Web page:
• Eggy: Egg yolk is listed in the first three ingredients of our top-tasting mayos. Indeed, the ones our trialists described as tasting “eggy” generally scored well. While it had no measurable impact on taste, it’s of interest that Doodles Creek, Hellman’s and Kato all declare free-range eggs are used in their mayonnaise, while S&W claims its eggs are “cage free”.
  • Texture: is also important. Gradually whisking oil into egg yolks results in a naturally dense, smooth and creamy emulsion. The products that rated as the smoothest and creamiest – words frequently used on mayonnaise labels – were the most popular.
  • Seasonings: such as mustard, spices and salt in particular are commonly added to mayonnaise for flavour. But it’s worth pointing out that Praise Whole Egg, our top-tasting mayonnaise, is the least salty on test. Clearly, mayo doesn’t have to be salty to be tasty.

Flavour fiddling

At first glance Norganic Golden Soya and Kato Mayo contain all the right elements (oil, egg yolk and vinegar), yet their taste test scores are relatively low. A closer study of the ingredients lists suggests why this is so.

Kato is only 27% oil and egg is way down the ingredients list, but more significantly, perhaps, its first ingredient is grape juice. Norganic contains apple cider vinegar and honey rather than the more conventional white vinegar and sugar.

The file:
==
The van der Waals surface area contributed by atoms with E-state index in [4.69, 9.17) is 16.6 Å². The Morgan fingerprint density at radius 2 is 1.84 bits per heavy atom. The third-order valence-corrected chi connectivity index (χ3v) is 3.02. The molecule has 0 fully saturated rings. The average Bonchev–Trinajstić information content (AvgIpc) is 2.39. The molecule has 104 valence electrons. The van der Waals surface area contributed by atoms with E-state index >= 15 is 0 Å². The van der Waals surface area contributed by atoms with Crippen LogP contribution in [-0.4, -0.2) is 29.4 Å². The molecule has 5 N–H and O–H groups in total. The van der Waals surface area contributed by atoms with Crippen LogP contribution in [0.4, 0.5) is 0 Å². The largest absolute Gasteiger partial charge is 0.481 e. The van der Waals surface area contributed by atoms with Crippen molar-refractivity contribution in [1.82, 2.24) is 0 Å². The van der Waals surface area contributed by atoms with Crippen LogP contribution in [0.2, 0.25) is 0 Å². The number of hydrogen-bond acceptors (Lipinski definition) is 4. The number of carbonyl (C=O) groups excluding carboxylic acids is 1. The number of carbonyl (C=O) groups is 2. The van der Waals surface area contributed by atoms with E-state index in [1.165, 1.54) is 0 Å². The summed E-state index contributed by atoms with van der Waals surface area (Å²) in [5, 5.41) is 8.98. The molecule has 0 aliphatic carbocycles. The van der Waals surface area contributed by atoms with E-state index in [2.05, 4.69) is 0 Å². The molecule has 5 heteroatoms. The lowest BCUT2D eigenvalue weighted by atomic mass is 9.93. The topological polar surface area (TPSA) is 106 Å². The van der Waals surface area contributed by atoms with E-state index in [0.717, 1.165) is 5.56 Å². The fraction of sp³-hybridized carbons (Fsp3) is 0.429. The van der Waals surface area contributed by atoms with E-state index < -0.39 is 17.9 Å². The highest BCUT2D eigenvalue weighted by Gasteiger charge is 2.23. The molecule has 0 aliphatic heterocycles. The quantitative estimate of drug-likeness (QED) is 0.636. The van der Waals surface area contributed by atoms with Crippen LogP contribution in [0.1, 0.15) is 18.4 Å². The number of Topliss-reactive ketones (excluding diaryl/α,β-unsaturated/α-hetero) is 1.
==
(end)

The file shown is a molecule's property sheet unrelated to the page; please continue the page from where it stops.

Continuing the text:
Such unique ingredients give these mayos a flavour profile that may not appeal to all taste buds.

We included Kato and Norganic in this test, despite their unique ingredients, as they’re not marketed as “flavoured” mayonnaise — unlike the exotic-sounding products in many brand ranges: wasabi, peri-peri, dill, truffle, and chilli lime and coriander, to name a few.

Reduced-fat mayos rate poorly

Reduced-fat mayos in general and 97% fat-free mayos, in particular, scored poorly overall in our taste test. Our trialists didn’t know if the samples they tasted were reduced fat or not, but their scores suggest there’s no substitute for full-fat flavour.

Bear in mind that reduced fat doesn’t necessarily mean healthy. When fat is removed, something else is generally added to provide flavour —in this case, sugar. Of the five most sugary mayos on test, four are reduced fat (three of which are supermarkets’ own brands).

Low in fat, high in water

If you’re watching your weight, chances are you'll opt for a 97% fat-free mayonnaise. You should know that in these products the bulk of the oil is replaced with water. And according to their ingredients list, the amount of egg they contain is minimal (Coles Mayonnaise 97% Fat Free contains no egg at all).

To simulate the texture and consistency of traditional mayonnaise, thickeners and stabilisers such as xanthan gum and maize starch thickener are added. But as our taste test results show, there’s still some way to go before the natural density and creaminess of a mayonnaise made of oil and egg can be replicated by food science.

One clear reduced-fat winner

But you don’t always have to forgo health for taste. Unger’s Lite may not be “light” compared with the 97% fat-free products, but it has only half the kilojoules and fat of the top-tasting regular mayos and minimal sugar, and our trialists scored it higher than all other reduced-fat mayos.